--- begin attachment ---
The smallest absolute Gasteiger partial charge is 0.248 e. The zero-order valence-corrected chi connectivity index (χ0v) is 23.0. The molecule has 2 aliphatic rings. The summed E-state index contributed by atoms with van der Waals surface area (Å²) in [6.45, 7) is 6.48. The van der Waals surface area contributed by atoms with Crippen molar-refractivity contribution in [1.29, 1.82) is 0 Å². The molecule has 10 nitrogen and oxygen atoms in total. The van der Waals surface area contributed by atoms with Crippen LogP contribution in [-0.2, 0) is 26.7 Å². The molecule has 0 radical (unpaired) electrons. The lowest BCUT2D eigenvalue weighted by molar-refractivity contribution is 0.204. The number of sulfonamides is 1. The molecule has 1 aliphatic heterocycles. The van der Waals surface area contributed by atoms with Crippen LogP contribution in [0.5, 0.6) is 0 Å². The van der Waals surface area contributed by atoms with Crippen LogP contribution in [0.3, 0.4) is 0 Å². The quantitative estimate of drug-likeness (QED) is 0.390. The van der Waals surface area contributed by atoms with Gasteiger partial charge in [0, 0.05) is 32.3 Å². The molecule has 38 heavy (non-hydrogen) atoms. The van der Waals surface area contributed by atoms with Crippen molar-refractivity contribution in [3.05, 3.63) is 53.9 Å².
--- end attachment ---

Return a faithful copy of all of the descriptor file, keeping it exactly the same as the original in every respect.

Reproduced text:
The smallest absolute Gasteiger partial charge is 0.248 e. The zero-order valence-corrected chi connectivity index (χ0v) is 23.0. The molecule has 2 aliphatic rings. The summed E-state index contributed by atoms with van der Waals surface area (Å²) in [6.45, 7) is 6.48. The van der Waals surface area contributed by atoms with Crippen molar-refractivity contribution in [1.29, 1.82) is 0 Å². The molecule has 10 nitrogen and oxygen atoms in total. The van der Waals surface area contributed by atoms with Crippen LogP contribution in [-0.2, 0) is 26.7 Å². The molecule has 0 radical (unpaired) electrons. The lowest BCUT2D eigenvalue weighted by molar-refractivity contribution is 0.204. The number of sulfonamides is 1. The molecule has 1 aliphatic heterocycles. The van der Waals surface area contributed by atoms with Crippen LogP contribution in [0.5, 0.6) is 0 Å². The van der Waals surface area contributed by atoms with Crippen LogP contribution in [0.3, 0.4) is 0 Å². The quantitative estimate of drug-likeness (QED) is 0.390. The van der Waals surface area contributed by atoms with Gasteiger partial charge in [0, 0.05) is 32.3 Å². The molecule has 38 heavy (non-hydrogen) atoms. The van der Waals surface area contributed by atoms with Crippen molar-refractivity contribution in [3.05, 3.63) is 53.9 Å².